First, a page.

LionBase, a data solutions startup, started as the brainchild of Kevin Le, SEAS ’20, and friends two years ago, when they felt compelled to share their experiences doing freelance, data-driven development work in the city. Today, as the organization celebrates its first anniversary, the startup has over 30 members across eight different projects involving data science and solutions, as well as three advisors.
Amid an increasingly saturated startup field, populated by experts and professionals with years of experience, one of LionBase’s greatest assets is that it is run by students.
“We should not shy away from the fact that we are students. … We frame our entire organization around the fact that the employees are students and that's why companies should work with us," Morgan Kang, CC ’20 and a member of LionBase’s executive team, said.
According to the executive team—made up of Le, Kang, and Andrew Rodriguez, CC ’20—LionBase is an attractive startup to companies precisely because its staffers follow recent changes in the data industry, through both classes and research. Students involved in LionBase can choose to work on projects—each of which are assigned to a group of members—that the startup has been hired to tackle.
One such project resulted in the creation of a platform to identify anomalies in the data from music royalty and licenses, ensuring better protection of songwriters and their content in the music industry. Sian Lee Kitt, SEAS ’21 and a startup member who worked on the project, said she appreciated the chance to gain knowledge about an industry she would not have otherwise had.
“There was this dynamic where you're a 19-, 20-year-old kid and this company is like, asking for a lot, giving you heavy demands and you're like, ‘Oh no, we can't do them,’” she said. “We need to plan out things that we earlier said we would do.”
Last year, LionBase officially registered as an LLC, a structure which allows the company’s owners not to be personally liable for its assets or debts. The startup is neither recognized by nor affiliated with Columbia. LionBase strives to maintain the professionalism of a startup through its work with companies in the city, while offering members a genuine community on campus through bonding events and opportunities for community engagement.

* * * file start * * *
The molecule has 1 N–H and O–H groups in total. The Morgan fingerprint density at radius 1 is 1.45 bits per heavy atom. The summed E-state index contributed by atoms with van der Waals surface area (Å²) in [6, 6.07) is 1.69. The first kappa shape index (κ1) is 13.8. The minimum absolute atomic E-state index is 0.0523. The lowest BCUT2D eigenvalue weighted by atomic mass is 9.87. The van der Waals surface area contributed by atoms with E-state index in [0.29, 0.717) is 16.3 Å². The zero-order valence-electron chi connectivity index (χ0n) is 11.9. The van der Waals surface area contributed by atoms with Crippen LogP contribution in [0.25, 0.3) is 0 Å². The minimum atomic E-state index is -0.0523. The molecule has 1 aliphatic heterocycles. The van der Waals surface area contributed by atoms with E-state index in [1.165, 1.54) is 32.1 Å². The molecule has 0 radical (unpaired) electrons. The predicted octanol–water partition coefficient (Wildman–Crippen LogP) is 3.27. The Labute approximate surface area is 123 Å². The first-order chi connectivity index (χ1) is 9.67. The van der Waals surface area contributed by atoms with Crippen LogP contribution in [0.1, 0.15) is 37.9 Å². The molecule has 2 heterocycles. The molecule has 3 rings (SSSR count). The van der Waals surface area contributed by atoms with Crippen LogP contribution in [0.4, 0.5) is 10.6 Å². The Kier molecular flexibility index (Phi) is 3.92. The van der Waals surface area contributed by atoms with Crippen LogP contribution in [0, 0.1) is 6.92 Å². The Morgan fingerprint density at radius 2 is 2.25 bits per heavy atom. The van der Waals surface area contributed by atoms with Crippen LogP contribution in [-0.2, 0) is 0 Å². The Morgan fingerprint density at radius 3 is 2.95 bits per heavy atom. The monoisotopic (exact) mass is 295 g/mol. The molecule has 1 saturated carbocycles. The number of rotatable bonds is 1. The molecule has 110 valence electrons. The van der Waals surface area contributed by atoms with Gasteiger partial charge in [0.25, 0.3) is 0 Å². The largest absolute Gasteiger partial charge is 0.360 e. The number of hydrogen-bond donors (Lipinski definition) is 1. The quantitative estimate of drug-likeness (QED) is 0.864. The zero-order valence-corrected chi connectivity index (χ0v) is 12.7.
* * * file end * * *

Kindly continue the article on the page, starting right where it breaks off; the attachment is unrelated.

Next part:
For Le, starting the company allowed him to find a space at Columbia where students interested in data science can receive opportunities to work with companies and solve “real-world” problems while getting paid.
"it was really important that we could limit and reduce opportunity cost from doing this kind of work, so that everyone can have the full level of growth if they wanted to do these types of engagement,” he said.
Though LionBase operates independently from Columbia, a challenge many members faced in its first year was the tension between its identity as a startup and a student organization—between a group that wanted to ground itself in its professional work and one that wanted to remain close to the Columbia community.
To remedy the challenge of having this dual nature, LionBase split into two entities at the start of the fall semester. The Columbia Data Product Initiative (DPI) became an independent organization, with a focus on being a “student tech incubator,” according to Le. The two organizations offer different experiences; in DPI, students develop their own projects and can workshop one another’s, and in LionBase, companies approach students with a project.
Regardless, Rodriguez stressed the shared values between LionBase and DPI: building community and helping members grow.
“Our goal is always to prioritize growing students and each other as much as possible, it's one of our biggest priorities, in how we carry ourselves through both of these organizations really conducting a lot of user interviews, really understanding problems fundamentally," Rodriguez said.
LionBase members meet on their own time—often this means 11 p.m. conferences—and they’re supportive and understanding when other members find it hard to keep up with their end of the work. Last semester, LionBase hosted an internal show-and-tell session where groups assigned to different projects presented to one another what they’ve been working on.
For Le, the moment revealed the organization’s success in fostering community through teamwork while exposing students to significant aspects of their professional life.
“I think it was just cool to see everyone in one place, just everything, you see all the work that each team has put in and you see that everyone was proud of the work they had done as well,” Le said. “People would say this helped people at their jobs, this helped them pivot in their career, people still hang out together, tangible community.”